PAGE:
Sudan’s transitional government and several rebel groups have signed a peace agreement aimed at resolving years of war in which hundreds of thousands of people died and millions displaced in different regions across the country.
Representatives from Sudan’s transitional government and rebel groups signed the deal, a year after peace talks began, at a ceremony in Juba, the capital of South Sudan.
Cheers rang out as representatives from the government and a coalition of armed groups called the Sudanese Revolutionary Front (SRF) signed the deal on Saturday October 3, 2020, a year after the peace talks began, at a ceremony in Juba, the capital of neighbouring South Sudan.
Guarantors of the deal from Chad, Qatar, Egypt, the African Union, European Union and United Nations also put their names to the agreement.
“Today we have reached a peace agreement. We are happy. We have finished the mission,” Tut Gatluak, head of the South Sudanese mediating team said, shortly before the signing of the deal that happened a year after the peace talks began.
Entertainers from South Sudan and Sudan performed for the guests, while members of the rebel groups from Darfur, South Kordofan and the Blue Nile marched, singing songs of joy and carrying banners bearing the images of their party leaders.
However, two powerful rebel groups – the Darfur-based Sudan Liberation Movement (SLM) faction led by Abdelwahid Mohamed al-Nour and the Sudan People’s Liberation Movement-North (SPLM-N) led by Abdelaziz al-Hilu did not sign, reflecting the challenges still facing the peace process.
Sudan’s military commander and the leader of the notorious Rapid Support Forces paramilitary group, Mohamed Hamdan Dagalo, better known as Hemeti, signed the deal on behalf of the Sudanese government.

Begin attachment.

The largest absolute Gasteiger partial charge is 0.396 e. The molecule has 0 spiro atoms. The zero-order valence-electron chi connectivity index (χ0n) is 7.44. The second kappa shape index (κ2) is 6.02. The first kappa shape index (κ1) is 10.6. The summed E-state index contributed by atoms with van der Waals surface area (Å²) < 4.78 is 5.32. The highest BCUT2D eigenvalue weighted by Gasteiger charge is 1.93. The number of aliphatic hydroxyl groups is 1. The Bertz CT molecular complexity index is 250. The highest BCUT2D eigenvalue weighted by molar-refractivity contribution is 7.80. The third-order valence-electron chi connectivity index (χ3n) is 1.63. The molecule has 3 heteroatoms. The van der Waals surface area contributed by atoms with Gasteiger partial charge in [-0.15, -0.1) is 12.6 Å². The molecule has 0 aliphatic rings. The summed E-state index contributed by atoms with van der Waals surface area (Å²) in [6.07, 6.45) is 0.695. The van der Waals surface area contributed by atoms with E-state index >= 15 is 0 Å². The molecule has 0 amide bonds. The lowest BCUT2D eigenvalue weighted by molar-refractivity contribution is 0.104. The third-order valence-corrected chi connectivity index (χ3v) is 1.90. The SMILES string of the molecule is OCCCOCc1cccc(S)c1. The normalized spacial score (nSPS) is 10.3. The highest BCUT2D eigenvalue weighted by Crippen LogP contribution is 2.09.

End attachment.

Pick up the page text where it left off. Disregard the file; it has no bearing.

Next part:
A representative of the Sudan Revolutionary Front (SRF) and representatives from other rebel groups participated in the historic deal.
The SRF comprises of rebel groups from the Darfur region and the southern states of Blue Nile and South Kordofan.
This latest deal covers a range of issues, including land ownership, reparations, power sharing and return of refugees and internally displaced people.
Jonas Horner, a senior Sudan analyst at the International Crisis Group think-tank, says that the SLM and SPLM-N “are the only armed groups in Sudan with meaningful military capacity and who represent significant constituencies”.
Last month, al-Hilu struck a separate deal with the government, agreeing to a truce until Sudan’s constitution is changed to separate religion and government.
Al-Hilu has called for a secular state with no role for religion in lawmaking, the disbanding of former President Omar al-Bashir’s militias and the revamping of the country’s military. The group has said if its demands are not met, it would call for self-determination in areas it controls in the Blue Nile and South Kordofan provinces.
‘Challenges and pitfalls’
Ending Sudan’s internal conflicts has been a top priority of the power-sharing government in power since last year’s military overthrow of al-Bashir amid a popular pro-democracy uprising.
The deal sets out terms to integrate rebels into the security forces, be politically represented and have economic and land rights. A new fund will pay $750m a year for 10 years to the impoverished southern and western regions and the chance of return for displaced people is also guaranteed.
Sudan’s leaders, including Prime Minister Abdalla Hamdok and head of the transitional sovereign council General Abdel Fattah al-Burhan attended the ceremony.
In a statement upon his arrival, Hamdok said that “peace will open broad horizons for development, progress and prosperity”.
However, he conceded that the future will not be easy.
“The peace-building process faces various challenges and pitfalls that we can overcome through concerted efforts and joint action.”
Sudan has been torn by multiple conflicts between the Arab-dominated government that was led by al-Bashir for three decades and rebels drawn from non-Arab ethnic groups in its far-flung regions.
In Sudan’s vast rural areas, settled ethnic minority farmers have frequently competed for scarce resources with Arab herders, who have often been backed by Khartoum.
Tensions have been heightened by economic hardship, especially after the 2011 secession of South Sudan which deprived the north of three-quarters of its oil reserves.
Multiple civil wars have raged since independence in 1956, including the 1983-2005 war that led to the secession of the south.
The devastating war in Darfur from 2003 left at least 300,000 people dead and 2.5 million displaced in its early years, according to the United Nations.
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